A million healing words flow from compendium.
"It's like having an entire medical school in a book," observes physician Abu Raihan Muhammad al-Biruni, reached at his home in Ghazna, Uzbekistan. "For many of us, medicine is not a full-time job," he points out. "If, as I do, you spend at least as much time immersed in astronomy, mathematics, and geology," he says, "Ibn Sina's new canon can prove a lifesaver--literally."
Ibn Sina, himself a part-time philosopher, mathematician, astronomer, jurist, and theologian, explains, "I sat up nights writing this five-volume work over much of the past 11 years in the hope that it might give me my life back." As his reputation has grown over the past few decades, colleagues have increasingly been dropping by unannounced to discuss a case or sending him problem patients without warning. None has ever been turned away, he says.
With the encyclopedia now published, Ibn Sina says, "I hope clinicians can find the help they need within their hospital--or certainly within their caliphate."
"The reason we refer to Ibn Sina as the `Prince of Physicians,'" observes Omar al-Haqqi, chief physician at Bukhara Medical College, "is not because he is necessarily the best clinician or experimentalist of all time. His real achievement--the one for which he will be remembered through the ages--is his unerring ability to systematize a library of medicine into a few volumes that are at once logical and useful."
The new encyclopedia covers traditional medical science, such as the known diseases of organs, their symptoms, and their cures. The book catalogs the uses and efficacy of some 760 drugs. Its 1 million words also describe many new observations, theories, and techniques. The book thereby advances the medicine inherited from the Greeks, Ibn Sina asserts.
For instance, the canon takes the radical view that when physicians are presented with a new, potentially therapeutic agent, they should resist using it until the substance has been tested in animals.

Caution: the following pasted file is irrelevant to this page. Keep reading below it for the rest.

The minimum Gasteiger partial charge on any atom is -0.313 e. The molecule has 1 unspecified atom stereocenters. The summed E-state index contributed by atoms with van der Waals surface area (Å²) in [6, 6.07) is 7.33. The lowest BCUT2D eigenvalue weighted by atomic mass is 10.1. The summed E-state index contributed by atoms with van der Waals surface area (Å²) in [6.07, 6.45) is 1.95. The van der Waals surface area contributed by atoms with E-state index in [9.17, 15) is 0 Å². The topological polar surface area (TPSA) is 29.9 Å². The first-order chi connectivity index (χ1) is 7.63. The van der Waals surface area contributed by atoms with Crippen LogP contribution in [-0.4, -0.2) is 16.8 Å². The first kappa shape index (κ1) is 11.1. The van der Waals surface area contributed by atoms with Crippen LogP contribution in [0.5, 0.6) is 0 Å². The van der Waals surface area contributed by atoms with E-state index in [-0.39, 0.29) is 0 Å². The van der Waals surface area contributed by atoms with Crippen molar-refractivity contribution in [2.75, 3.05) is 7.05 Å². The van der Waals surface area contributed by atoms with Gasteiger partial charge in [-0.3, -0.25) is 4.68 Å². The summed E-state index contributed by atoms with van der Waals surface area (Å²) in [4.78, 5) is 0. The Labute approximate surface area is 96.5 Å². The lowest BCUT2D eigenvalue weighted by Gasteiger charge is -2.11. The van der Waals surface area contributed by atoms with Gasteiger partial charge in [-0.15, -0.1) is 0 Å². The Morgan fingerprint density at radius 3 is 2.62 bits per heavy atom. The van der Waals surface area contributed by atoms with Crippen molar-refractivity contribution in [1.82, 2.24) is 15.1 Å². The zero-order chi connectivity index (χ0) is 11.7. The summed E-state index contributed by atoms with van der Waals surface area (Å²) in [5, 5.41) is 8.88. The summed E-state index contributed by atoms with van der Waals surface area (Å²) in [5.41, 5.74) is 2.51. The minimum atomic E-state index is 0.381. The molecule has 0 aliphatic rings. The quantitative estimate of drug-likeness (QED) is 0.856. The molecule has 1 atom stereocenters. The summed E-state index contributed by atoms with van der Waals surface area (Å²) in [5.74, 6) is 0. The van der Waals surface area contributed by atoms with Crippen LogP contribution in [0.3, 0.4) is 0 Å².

Also, Ibn Sina identifies a new and potentially deadly condition, meningitis, and reports that tuberculosis is contagious. Moreover, he offers the novel observation that many diseases spread in epidemic fashion via diseased soil and water.
The encyclopedia offers up the first detailed descriptions of the eye, including the cornea, iris, retina, aqueous humor, and optic nerve. Ibn Sina also puts forward a new theory developed by optics specialist Ibn al-Haytham. It holds that what we see is not due to rays emanating from our eyes. Instead, al-Haytham's data make a compelling case that we see because rays of light bounce off objects and then enter our eyes.
The canon considers the role of emotions in health, noting that music can benefit patients and that love sickness can masquerade as more organic ailments.
In a sense, Ibn Sina has been working on these volumes since his late teens when, as a reward for his medical prowess, he was given unfettered access to the royal library of Nuh ibn Mansur, the king of Bukhara. "It was at this time that I not only developed a real love of books but also realized their power to take the wisdom and observation of a few and translate it to the many," Ibn Sina recalls.
"My colleague has now done just that," says Ibn al-Haytham. "Between the covers of Ibn Sina's canon is a bazaar of medical insights. It offers one-stop shopping for healers of any experience level."
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|Article Type:||Brief Article|
|Date:||Dec 18, 1999|
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